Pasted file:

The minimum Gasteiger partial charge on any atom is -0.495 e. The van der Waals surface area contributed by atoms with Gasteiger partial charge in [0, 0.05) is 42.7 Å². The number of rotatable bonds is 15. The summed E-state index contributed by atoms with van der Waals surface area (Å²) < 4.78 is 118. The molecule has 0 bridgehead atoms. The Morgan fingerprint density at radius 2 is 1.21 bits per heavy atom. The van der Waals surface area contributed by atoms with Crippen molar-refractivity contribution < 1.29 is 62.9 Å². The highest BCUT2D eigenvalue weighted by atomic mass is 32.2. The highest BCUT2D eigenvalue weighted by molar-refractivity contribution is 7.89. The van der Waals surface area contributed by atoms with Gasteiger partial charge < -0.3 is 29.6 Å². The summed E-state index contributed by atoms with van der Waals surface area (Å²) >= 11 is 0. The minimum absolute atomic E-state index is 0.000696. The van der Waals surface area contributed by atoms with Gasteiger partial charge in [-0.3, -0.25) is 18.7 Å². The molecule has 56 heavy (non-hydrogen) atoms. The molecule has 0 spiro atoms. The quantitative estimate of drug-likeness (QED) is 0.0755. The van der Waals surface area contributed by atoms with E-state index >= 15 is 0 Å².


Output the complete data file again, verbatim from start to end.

The minimum Gasteiger partial charge on any atom is -0.495 e. The van der Waals surface area contributed by atoms with Gasteiger partial charge in [0, 0.05) is 42.7 Å². The number of rotatable bonds is 15. The summed E-state index contributed by atoms with van der Waals surface area (Å²) < 4.78 is 118. The molecule has 0 bridgehead atoms. The Morgan fingerprint density at radius 2 is 1.21 bits per heavy atom. The van der Waals surface area contributed by atoms with Crippen molar-refractivity contribution < 1.29 is 62.9 Å². The highest BCUT2D eigenvalue weighted by atomic mass is 32.2. The highest BCUT2D eigenvalue weighted by molar-refractivity contribution is 7.89. The van der Waals surface area contributed by atoms with Gasteiger partial charge < -0.3 is 29.6 Å². The summed E-state index contributed by atoms with van der Waals surface area (Å²) >= 11 is 0. The minimum absolute atomic E-state index is 0.000696. The van der Waals surface area contributed by atoms with Gasteiger partial charge in [-0.3, -0.25) is 18.7 Å². The molecule has 56 heavy (non-hydrogen) atoms. The molecule has 0 spiro atoms. The quantitative estimate of drug-likeness (QED) is 0.0755. The van der Waals surface area contributed by atoms with E-state index >= 15 is 0 Å².